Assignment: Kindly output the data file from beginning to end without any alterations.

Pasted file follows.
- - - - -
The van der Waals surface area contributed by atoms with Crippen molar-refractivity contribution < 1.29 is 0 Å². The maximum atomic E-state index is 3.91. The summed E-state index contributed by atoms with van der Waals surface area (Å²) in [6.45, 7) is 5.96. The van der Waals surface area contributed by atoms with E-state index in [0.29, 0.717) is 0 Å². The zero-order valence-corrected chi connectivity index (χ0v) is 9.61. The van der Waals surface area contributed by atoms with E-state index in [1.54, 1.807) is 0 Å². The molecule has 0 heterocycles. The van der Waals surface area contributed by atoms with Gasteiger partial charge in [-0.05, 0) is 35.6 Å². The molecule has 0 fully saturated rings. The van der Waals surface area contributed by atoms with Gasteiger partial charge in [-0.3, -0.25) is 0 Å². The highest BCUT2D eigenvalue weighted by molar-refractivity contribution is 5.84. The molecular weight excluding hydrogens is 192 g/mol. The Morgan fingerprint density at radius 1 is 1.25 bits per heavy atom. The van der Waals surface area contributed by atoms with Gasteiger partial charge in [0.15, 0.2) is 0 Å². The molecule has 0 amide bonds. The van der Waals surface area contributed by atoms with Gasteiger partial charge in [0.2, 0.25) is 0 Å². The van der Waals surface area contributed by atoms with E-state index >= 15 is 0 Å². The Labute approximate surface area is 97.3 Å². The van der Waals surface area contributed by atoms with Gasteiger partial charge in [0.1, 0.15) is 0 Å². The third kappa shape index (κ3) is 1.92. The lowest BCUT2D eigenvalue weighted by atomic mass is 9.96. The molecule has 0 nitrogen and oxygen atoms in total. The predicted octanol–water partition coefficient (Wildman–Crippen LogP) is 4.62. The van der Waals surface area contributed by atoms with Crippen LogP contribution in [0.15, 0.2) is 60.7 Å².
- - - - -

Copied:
The van der Waals surface area contributed by atoms with Crippen molar-refractivity contribution < 1.29 is 0 Å². The maximum atomic E-state index is 3.91. The summed E-state index contributed by atoms with van der Waals surface area (Å²) in [6.45, 7) is 5.96. The van der Waals surface area contributed by atoms with E-state index in [0.29, 0.717) is 0 Å². The zero-order valence-corrected chi connectivity index (χ0v) is 9.61. The van der Waals surface area contributed by atoms with E-state index in [1.54, 1.807) is 0 Å². The molecule has 0 heterocycles. The van der Waals surface area contributed by atoms with Gasteiger partial charge in [-0.05, 0) is 35.6 Å². The molecule has 0 fully saturated rings. The van der Waals surface area contributed by atoms with Gasteiger partial charge in [-0.3, -0.25) is 0 Å². The highest BCUT2D eigenvalue weighted by molar-refractivity contribution is 5.84. The molecular weight excluding hydrogens is 192 g/mol. The Morgan fingerprint density at radius 1 is 1.25 bits per heavy atom. The van der Waals surface area contributed by atoms with Gasteiger partial charge in [0.15, 0.2) is 0 Å². The molecule has 0 amide bonds. The van der Waals surface area contributed by atoms with Gasteiger partial charge in [0.2, 0.25) is 0 Å². The van der Waals surface area contributed by atoms with E-state index >= 15 is 0 Å². The Labute approximate surface area is 97.3 Å². The van der Waals surface area contributed by atoms with Gasteiger partial charge in [0.1, 0.15) is 0 Å². The third kappa shape index (κ3) is 1.92. The lowest BCUT2D eigenvalue weighted by atomic mass is 9.96. The molecule has 0 nitrogen and oxygen atoms in total. The predicted octanol–water partition coefficient (Wildman–Crippen LogP) is 4.62. The van der Waals surface area contributed by atoms with Crippen LogP contribution in [0.15, 0.2) is 60.7 Å².